All iPads USB voltage reader

eclipse01

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May 16, 2011
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I saw somewhere that the new bricks that come with IPP's are 19w (or something). I tried using just a usb C to USB-A cord and noticed it charged REALLY slow.

My question is how can i see like the voltage something is putting out so i can see real time scenery? (different charging speeds for using different sized bricks, like the one that comes with the old ipads/iphones)
 

Lobwedgephil

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Apr 7, 2012
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The new iPad Pro ships with a 18 W charger, the previous iPad Pro was 12 W. iPhone comes with 5 W. So yes, will be very slow unless you use the 18 W charger, or the upgraded chargers from Apple are even faster.
 

eclipse01

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but i have a usb C that is direct to a usb port in a wall (no adapters at all being used)

still charges slow

also I heard from another thread there is a faster option using usb C to 3.1.
 

chris_b

macrumors newbie
Jan 30, 2017
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but i have a usb C that is direct to a usb port in a wall (no adapters at all being used)

still charges slow

also I heard from another thread there is a faster option using usb C to 3.1.
You mean you are using a USB-C to USB-A cable, and the A end goes into the wall? You will need to look up the wall outlet data sheet to see if it even supports higher watt options from 5W.
 
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eclipse01

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You mean you are using a USB-C to USB-A cable, and the A end goes into the wall? You will need to look up the wall outlet data sheet to see if it even supports higher watt options from 5W.
Thanks on that note, what about if I use the apple supplied USB C to USB C and plug it straight into a USB C port in a PC?

(last scenario I promise)
 

DeltaMac

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Jul 30, 2003
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The 18W adapter, for the iPad Pro, would be rated at more than 3.5 amps.
That in-wall USB are likely maximum 2.1 amps (at least those that I have seen.
(There is an adapter, it's just built-in (not visible to you), but something has to adapt the line voltage to the 5VDC used for charging.)
So, 67% power, nominal 2.1 amps or thereabouts, available for the new iPad that wants that full 3.5 amps for charging - yes, it would be a little slow.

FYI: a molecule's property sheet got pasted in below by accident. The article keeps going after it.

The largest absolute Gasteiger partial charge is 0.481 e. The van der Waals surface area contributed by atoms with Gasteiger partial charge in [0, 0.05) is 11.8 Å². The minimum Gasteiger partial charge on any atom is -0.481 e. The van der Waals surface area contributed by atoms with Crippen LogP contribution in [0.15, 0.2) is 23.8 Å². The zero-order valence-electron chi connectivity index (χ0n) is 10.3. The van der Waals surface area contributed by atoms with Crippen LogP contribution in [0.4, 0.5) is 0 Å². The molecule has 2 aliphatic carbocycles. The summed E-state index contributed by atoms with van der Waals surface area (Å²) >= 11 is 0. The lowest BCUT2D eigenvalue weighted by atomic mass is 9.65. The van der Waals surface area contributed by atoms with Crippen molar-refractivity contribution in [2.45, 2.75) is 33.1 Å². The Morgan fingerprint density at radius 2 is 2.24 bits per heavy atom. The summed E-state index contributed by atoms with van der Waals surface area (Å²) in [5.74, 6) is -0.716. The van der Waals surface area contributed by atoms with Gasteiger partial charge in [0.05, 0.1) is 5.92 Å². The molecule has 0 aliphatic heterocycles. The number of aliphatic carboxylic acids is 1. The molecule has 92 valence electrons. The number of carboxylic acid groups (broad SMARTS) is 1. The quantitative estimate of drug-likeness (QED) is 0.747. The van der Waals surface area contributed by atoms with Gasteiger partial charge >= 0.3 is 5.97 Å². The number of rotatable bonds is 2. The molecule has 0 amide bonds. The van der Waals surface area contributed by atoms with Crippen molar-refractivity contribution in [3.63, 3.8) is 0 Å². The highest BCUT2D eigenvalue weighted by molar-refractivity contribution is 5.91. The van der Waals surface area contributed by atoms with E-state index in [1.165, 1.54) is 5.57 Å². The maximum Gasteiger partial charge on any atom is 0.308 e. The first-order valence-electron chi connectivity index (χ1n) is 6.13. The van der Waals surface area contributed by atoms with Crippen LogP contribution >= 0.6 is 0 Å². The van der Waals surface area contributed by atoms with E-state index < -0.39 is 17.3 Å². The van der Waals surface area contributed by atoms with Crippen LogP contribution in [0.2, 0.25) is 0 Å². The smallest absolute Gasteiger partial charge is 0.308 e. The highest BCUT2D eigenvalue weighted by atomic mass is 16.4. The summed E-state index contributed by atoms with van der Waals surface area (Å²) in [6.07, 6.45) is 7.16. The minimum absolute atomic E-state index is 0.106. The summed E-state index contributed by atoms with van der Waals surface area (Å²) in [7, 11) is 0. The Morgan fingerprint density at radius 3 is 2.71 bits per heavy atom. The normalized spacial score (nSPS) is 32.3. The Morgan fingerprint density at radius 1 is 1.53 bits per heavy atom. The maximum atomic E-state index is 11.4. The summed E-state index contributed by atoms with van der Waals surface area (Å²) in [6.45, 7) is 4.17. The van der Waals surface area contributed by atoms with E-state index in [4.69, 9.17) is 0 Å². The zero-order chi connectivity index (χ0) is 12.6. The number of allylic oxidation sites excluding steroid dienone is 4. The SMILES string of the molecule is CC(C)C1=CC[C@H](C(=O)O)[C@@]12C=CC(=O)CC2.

chris_b

macrumors newbie
Jan 30, 2017
25
25
Thanks on that note, what about if I use the apple supplied USB C to USB C and plug it straight into a USB C port in a PC?

(last scenario I promise)
Depends on the port. Not all will offer higher wattages or the specific power profile needed by the iPad to perform fast charging.

For example, a 2016 MacBook can do 15W on the USB-C/TB ports: https://apple.stackexchange.com/questions/323199/whats-the-maximum-power-delivery-in-macbook-pro-2016-2017-thunderbolt-3-ports
 
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Azathoth123

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Sep 13, 2018
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Try the Apple charger and Apple cable.

IIRC, to take advantage of the Power Delivery fast charging on Apple products (that support fast charging) you will need a USB-C Apple charger that supports PD and a genuine Apple cable, USB-C to Lightning or USB-C.
 
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eclipse01

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Try the Apple charger and Apple cable.

IIRC, to take advantage of the Power Delivery fast charging on Apple products (that support fast charging) you will need a USB-C Apple charger that supports PD and a genuine Apple cable, USB-C to Lightning or USB-C.
Thanks according to my motherboard specs it says 36 watts of charging :)
 

masotime

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Jun 24, 2012
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San Jose, CA
I saw somewhere that the new bricks that come with IPP's are 19w (or something). I tried using just a usb C to USB-A cord and noticed it charged REALLY slow.

My question is how can i see like the voltage something is putting out so i can see real time scenery? (different charging speeds for using different sized bricks, like the one that comes with the old ipads/iphones)
The cord is only one part of the equation. Particularly for USB-C PD, your USB-A port is not going to be able to deliver more than 12W. It is probably delivering 5W based on your description. Note that Qualcomm quick charge specifications are completely incompatible with USB-C PD.

You will need:
  • USB-C output port
  • Support for Power Delivery spec (make sure the product specs mention this)
  • 15V output support and at least 2A current at that voltage.

Apple’s included charger only supports 9V @ 2A, so 18W max.
 
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